– Pacerier
    Commented Nov 8, 2015 at 3:38
  • @Pacerier Unless the screen name used for interactions among users differs from the username used for logging in. I've seen installations of Lithium forum software configured this way. Commented May 11, 2016 at 17:07

No, you have no choice for the signup process because the user name must be unique. However, to mitigate the attack you describe, your system should force a delay between attempts. For example, a 15-second delay will probably not be noticeable to humans (because it will take longer than that to choose a new user name), but an attacker is limited to 4 guesses per minute.

On a related note, there's an urban legend about a web site that required its uses to have unique passwords as well as unique user names. Needless to say, this did not enhance security. :-)

  • 2
    On that urban legend: thedailywtf.com/Articles/Really_Unique_Passwords.aspx
    – Legolas
    Commented Mar 27, 2012 at 8:06
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    -1. 15 second delay between attempts may be frustrating for user when he chooses username and sees that username(s) that he wants to choose are already chosen. Solution may be to block attempt only after non-chosen username Commented Apr 14, 2012 at 11:14

In addition to the very good points already mentioned by Yoav: IMO the only way to completely protect against information gathering during the registration is to use email addresses as usernames. This way you can send an email to the address used for registration w/o giving any feedback directly on the website. The content of the email could look like this:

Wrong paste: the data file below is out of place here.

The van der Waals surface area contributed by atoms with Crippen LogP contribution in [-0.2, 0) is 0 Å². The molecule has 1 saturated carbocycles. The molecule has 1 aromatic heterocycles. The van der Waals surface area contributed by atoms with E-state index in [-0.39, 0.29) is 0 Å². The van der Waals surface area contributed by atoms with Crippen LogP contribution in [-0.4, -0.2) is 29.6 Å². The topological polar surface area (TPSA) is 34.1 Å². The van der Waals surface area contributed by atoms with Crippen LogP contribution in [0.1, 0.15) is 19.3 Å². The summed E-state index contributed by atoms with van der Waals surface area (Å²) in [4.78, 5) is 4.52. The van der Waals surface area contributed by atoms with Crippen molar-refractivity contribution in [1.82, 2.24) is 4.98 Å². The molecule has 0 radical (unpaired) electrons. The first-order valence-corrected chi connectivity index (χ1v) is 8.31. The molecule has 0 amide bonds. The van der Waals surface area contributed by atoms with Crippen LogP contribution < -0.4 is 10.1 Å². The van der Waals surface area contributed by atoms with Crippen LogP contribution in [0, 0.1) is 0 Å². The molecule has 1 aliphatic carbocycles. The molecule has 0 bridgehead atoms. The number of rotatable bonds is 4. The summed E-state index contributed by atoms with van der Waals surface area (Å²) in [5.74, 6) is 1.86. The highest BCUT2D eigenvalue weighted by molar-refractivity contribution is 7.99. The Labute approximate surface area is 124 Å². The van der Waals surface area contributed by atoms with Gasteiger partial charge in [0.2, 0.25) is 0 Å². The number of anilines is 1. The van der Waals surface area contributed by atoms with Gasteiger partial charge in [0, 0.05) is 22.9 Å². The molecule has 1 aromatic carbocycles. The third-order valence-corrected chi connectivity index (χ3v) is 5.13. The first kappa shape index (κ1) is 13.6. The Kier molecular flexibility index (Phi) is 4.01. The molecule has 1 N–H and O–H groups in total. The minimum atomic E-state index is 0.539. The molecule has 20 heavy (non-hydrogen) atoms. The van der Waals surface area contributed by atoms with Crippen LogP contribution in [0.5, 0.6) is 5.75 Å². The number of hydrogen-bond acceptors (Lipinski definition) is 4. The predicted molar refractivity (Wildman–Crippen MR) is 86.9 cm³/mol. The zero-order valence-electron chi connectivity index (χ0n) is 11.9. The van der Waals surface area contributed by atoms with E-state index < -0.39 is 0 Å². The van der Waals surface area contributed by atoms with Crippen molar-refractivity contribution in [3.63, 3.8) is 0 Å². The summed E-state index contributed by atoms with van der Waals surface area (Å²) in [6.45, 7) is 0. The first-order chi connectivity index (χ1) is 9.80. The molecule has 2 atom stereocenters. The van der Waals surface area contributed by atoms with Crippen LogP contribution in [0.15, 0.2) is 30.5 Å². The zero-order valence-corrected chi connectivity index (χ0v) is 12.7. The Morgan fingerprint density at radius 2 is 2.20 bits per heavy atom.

• "An account for [email protected] [with username xy] was just registered at $site. Click here to confirm."
  • "Somebody tried to register an account for [email protected] [with username xy] at $site, however this account already exist. If you forgot your password click here. If you did not initiate the registration please disregard this email."

This way, only the owner of the email address will be able to check if an account for the address has already been created.

The password reset functionality is as Yoav mentioned most of the time not hardened against information gathering. We just analysed the security of popular cloud storage providers, which all enabled information gathering at least through the password reset function.

  • +1 good point about using email addresses as user identifiers. Also interesting to find out many sites still leak this information. I have to say it's hard not to leak this information and still give your legitimate users good user-experience though. Users can easily mistype their email and then get frustrated when they don't get a reset email...
    – Yoav Aner
    Commented Apr 14, 2012 at 11:20

Yes, it does make a difference. I could scan the site testing for names until a valid name is found, then hammer that with a brute-force password attempt. Not knowing a valid username means I have to guess that any username might be valid, which increases my uncertainty and increases the number of test cases.

If I know what account I want to brute-force, then no, it doesn't matter that there is no difference in messages.


@Yoav said it very well.

Yes, it's important to protect your customers privacy and (probably) your customer list.

I think a good mitigation is to combine the answers from @Adam and @twobeers.

  1. Require an email verification step every time a username/email is created or changed. Don't reveal whether or not the account exists.
  2. Rate Limit any forms that can modify username/emails.

The combination of these two protects your customers identity and limits the email.

  • 1
    Rate Limit globally? by origin IP?
    – curiousguy
    Commented Sep 3, 2013 at 4:38
  • 1
    Rate limit per account.
    – Paul
    Commented Sep 3, 2013 at 9:42
  • @curiousguy You could rate limit the form, by ip, by session, or even specific rules for your application (One new question per new user on StackExchange)...etc, there are trade-offs for each. I like this article: codinghorror.com/blog/2009/02/…
    – Joe Zack
    Commented Sep 3, 2013 at 17:32